Sunday 13 October 2019

Why air strikes without troops in the field will not stop terror group

In this image shot with an extreme telephoto lens and through haze from the outskirts of Suruc at the Turkey-Syria border, militants with the Islamic State group are seen after placing their group's flag on a hilltop at the eastern side of the town of Kobani, Syria, where fighting had been intensified between Syrian Kurds and the militants of Islamic State group. AP Photo
In this image shot with an extreme telephoto lens and through haze from the outskirts of Suruc at the Turkey-Syria border, militants with the Islamic State group are seen after placing their group's flag on a hilltop at the eastern side of the town of Kobani, Syria, where fighting had been intensified between Syrian Kurds and the militants of Islamic State group. AP Photo
Protesters run away from tear gas during a pro-Kurdish demonstration in solidarity with people of Kobani, near the Mursitpinar border crossing on the Turkish-Syrian border, in the Turkish town of Suruc in southeastern Sanliurfa province. Reuters
Smoke rises from the Syrian town of Kobani after a war plane carried out an air strike, seen from near the Mursitpinar border crossing on the Turkish-Syrian border in the southeastern town of Suruc in Sanliurfa province. Reuters
Smoke rises after an airstrike in Kobani, Syria as fighting intensified between Syrian Kurds and the militants of Islamic State group, as seen from Mursitpinar in the outskirts of Suruc, at the Turkey-Syria border. AP Photo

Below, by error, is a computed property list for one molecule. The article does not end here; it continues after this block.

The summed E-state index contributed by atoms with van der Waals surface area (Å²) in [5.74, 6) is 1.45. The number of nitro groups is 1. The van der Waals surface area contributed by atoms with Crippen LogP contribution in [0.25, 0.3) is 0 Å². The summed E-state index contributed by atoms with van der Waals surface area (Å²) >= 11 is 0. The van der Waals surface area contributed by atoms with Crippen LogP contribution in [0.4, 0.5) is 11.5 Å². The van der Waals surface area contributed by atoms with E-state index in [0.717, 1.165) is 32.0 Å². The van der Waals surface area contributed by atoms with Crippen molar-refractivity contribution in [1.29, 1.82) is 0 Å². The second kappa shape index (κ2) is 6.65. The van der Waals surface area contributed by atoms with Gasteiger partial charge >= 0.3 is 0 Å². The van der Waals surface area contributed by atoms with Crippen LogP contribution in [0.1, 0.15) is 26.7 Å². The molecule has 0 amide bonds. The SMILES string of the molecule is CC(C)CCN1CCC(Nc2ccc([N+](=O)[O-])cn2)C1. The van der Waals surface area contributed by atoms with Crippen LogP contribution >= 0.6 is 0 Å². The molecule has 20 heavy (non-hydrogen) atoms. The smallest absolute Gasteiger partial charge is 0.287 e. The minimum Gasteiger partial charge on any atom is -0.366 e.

Protesters run away as an armoured army vehicle sprays water to disperse them during a pro-Kurdish demonstration in solidarity with people of Kobani, near the Mursitpinar border crossing on the Turkish-Syrian border, in the Turkish town of Suruc in southeastern Sanliurfa province. Reuters
A protester throws stones at an armoured army vehicle during a pro-Kurdish demonstration in solidarity with people of Kobani, near the Mursitpinar border crossing on the Turkish-Syrian border, in the Turkish town of Suruc in southeastern Sanliurfa province. Reuters
A Kurdish party flag is seen on a pole on a hilltop on the western side of Kobani, Syria as fighting intensified between Syrian Kurds and the militants of Islamic State group, as seen from Mursitpinar in the outskirts of Suruc, at the Turkey-Syria border. AP Photo
Smoke rises from the Syrian town of Kobani, seen from near the Mursitpinar border crossing on the Turkish-Syrian border in the southeastern town of Suruc, Sanliurfa province. Reuters
An Islamic State fighter walks near a black flag belonging to the Islamic State as a Turkish army vehicle takes position near the Syrian town of Kobani, as pictured from the Turkish-Syrian border near the southeastern town of Suruc, Sanliurfa province. Reuters
Riot police take up positions as they clash with protesters in Istanbul, during a pro-Kurdish demonstration in solidarity with the people of the Syrian Kurdish town of Kobani. Reuters

Walter C Ladwig

Air strikes are an easy option for politicians to turn to, but they are not all-powerful. Rather, they have their strengths and limitations just like any other military tool.

In the case of the current strikes against Isil, the efficacy depends significantly on how they are employed, against whom, and in what context.